Anatomy Dissected: Cranial Nerve III (oculomotor nerve)

Anatomy Dissected: Cranial Nerve III (oculomotor nerve)


Welcome back to our brand new series
Anatomy Dissected by Complete Anatomy Continuing on with our cranial nerve
series, it’s now time to take a look at Cranial Nerve III: the oculomotor nerve In this video will first explore the pathway of this nerve Examine the muscles it innervates and their functions and finish off by looking at some of the clinical correlates Let’s start at the brainstem, where a collection of both somatic and visceral motor axons exit on the anterior surface as the oculomotor nerve From here the nerve runs anteriorly in the subarachnoid space, piercing the dura and passing through the wall of
the cavernous sinus upon exiting the cavernous sinus the oculomotor nerve runs below the lesser wing of the sphenoid bone to enter the
orbit through the superior orbital fissure As the nerve enters the orbit, it divides into its superior and inferior branches Both branches will pass into the orbit within the boundaries of the common tendinous ring From here the superior and inferior branches will pass anteriorly to supply the extraocular
muscles of the eye. As we said already, this nerve carries both somatic and
autonomic nerve fibres Somatic functions of the nerve include movement of the eye and eyelid The muscles that are innervated by the oculomotor nerve are the Levator Palpebrae Superioris muscle which is responsible for elevating the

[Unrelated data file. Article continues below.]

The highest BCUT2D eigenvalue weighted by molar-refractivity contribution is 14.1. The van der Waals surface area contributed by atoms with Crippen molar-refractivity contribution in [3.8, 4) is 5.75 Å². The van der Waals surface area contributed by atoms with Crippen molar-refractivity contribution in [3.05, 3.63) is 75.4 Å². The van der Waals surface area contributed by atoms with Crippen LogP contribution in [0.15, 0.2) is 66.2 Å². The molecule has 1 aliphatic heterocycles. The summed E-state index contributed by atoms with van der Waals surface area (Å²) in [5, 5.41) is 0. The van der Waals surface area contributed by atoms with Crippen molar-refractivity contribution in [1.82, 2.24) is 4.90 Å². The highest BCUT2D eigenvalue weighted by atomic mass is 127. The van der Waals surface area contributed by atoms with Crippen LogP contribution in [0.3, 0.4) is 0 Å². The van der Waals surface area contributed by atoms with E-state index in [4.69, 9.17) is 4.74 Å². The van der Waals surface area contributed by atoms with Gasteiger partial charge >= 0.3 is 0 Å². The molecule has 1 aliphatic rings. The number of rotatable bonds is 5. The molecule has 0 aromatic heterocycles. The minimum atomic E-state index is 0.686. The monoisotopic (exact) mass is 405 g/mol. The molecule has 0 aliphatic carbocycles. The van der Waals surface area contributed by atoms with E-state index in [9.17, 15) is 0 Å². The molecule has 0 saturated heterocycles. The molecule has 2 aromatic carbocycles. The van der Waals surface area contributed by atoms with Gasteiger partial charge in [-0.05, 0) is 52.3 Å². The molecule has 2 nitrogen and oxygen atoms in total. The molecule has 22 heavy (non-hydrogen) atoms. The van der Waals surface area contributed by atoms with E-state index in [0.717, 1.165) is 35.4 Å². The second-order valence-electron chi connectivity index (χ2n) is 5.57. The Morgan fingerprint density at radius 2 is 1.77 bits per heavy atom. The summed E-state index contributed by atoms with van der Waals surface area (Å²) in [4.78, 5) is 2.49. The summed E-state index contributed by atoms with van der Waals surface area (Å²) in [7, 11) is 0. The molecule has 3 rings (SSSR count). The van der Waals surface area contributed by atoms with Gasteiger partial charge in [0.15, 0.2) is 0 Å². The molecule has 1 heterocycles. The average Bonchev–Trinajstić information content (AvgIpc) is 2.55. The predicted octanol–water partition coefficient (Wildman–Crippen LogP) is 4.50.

eyelid The Superior Rectus muscle which predominantly moves the eyeball
superiorly or elevators it. The Inferior Rectus muscle primarily depresses and adducts eyeball The Medial Rectus muscle adducts the eyeball, moving it towards the midline Finally, the Inferior Oblique muscle
elevates, abducts and laterally rotates the eyeball Autonomic functions of cranial
nerve III include control of the pupil and lens innervation to the Sphincter Pupillae muscle allows for pupil constriction This nerve also innovates the ciliary muscles which when contracted alters the curvature of the lens and and allows an individual to focus Like all of the nerves in the human body the oculomotor nerve can be damaged Though it has a relatively protected course through the base of the skull and in the orbit it has a number of vulnerable points increased pressure in the cavernous
sinus can force the nerve against other structures causing it to become
compressed An aneurysm of the posterior communicating artery can apply local pressure to the nerve close to its emergence from the brainstem reducing its functionality Compression or damage to the nerve results in oculomotor nerve palsy which commonly presents as ptosis a down and outward gaze and mydriasis in the affected eye So that’s it Hopefully now you have a much better
understanding of cranial nerve III You should now be able to discuss the
pathway of the nerve from the anterior surface of the brainstem all the way to
the muscles You should now be able to identify the muscles that rely on this
nerve and their functions and you should be familiar with some of the clinical
features and causes of cranial nerve 3 damage Remember to stay tuned for the rest of our series on cranial nerves Hit the like button below and subscribe for more top class anatomy content